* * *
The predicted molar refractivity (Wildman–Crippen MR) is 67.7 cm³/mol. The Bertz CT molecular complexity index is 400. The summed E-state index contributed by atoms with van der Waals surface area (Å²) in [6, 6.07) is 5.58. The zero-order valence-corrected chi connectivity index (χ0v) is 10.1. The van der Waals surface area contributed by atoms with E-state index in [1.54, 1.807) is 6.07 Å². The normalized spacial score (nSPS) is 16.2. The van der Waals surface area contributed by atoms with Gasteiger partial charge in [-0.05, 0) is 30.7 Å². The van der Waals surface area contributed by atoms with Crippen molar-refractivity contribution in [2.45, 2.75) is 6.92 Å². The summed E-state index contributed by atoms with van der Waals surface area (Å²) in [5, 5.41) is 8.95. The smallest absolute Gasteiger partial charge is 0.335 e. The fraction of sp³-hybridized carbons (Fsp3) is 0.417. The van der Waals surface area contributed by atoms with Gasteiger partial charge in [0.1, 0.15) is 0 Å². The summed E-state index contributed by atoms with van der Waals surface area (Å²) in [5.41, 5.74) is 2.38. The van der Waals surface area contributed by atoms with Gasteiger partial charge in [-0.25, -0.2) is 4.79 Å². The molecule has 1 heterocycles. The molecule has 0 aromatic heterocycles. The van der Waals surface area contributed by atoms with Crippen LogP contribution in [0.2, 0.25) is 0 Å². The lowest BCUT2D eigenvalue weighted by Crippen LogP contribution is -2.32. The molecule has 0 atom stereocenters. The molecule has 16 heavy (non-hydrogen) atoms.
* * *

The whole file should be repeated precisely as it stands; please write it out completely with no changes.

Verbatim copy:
The predicted molar refractivity (Wildman–Crippen MR) is 67.7 cm³/mol. The Bertz CT molecular complexity index is 400. The summed E-state index contributed by atoms with van der Waals surface area (Å²) in [6, 6.07) is 5.58. The zero-order valence-corrected chi connectivity index (χ0v) is 10.1. The van der Waals surface area contributed by atoms with E-state index in [1.54, 1.807) is 6.07 Å². The normalized spacial score (nSPS) is 16.2. The van der Waals surface area contributed by atoms with Gasteiger partial charge in [-0.05, 0) is 30.7 Å². The van der Waals surface area contributed by atoms with Crippen molar-refractivity contribution in [2.45, 2.75) is 6.92 Å². The summed E-state index contributed by atoms with van der Waals surface area (Å²) in [5, 5.41) is 8.95. The smallest absolute Gasteiger partial charge is 0.335 e. The fraction of sp³-hybridized carbons (Fsp3) is 0.417. The van der Waals surface area contributed by atoms with Gasteiger partial charge in [0.1, 0.15) is 0 Å². The summed E-state index contributed by atoms with van der Waals surface area (Å²) in [5.41, 5.74) is 2.38. The van der Waals surface area contributed by atoms with Gasteiger partial charge in [-0.25, -0.2) is 4.79 Å². The molecule has 1 heterocycles. The molecule has 0 aromatic heterocycles. The van der Waals surface area contributed by atoms with Crippen LogP contribution in [0.2, 0.25) is 0 Å². The lowest BCUT2D eigenvalue weighted by Crippen LogP contribution is -2.32. The molecule has 0 atom stereocenters. The molecule has 16 heavy (non-hydrogen) atoms.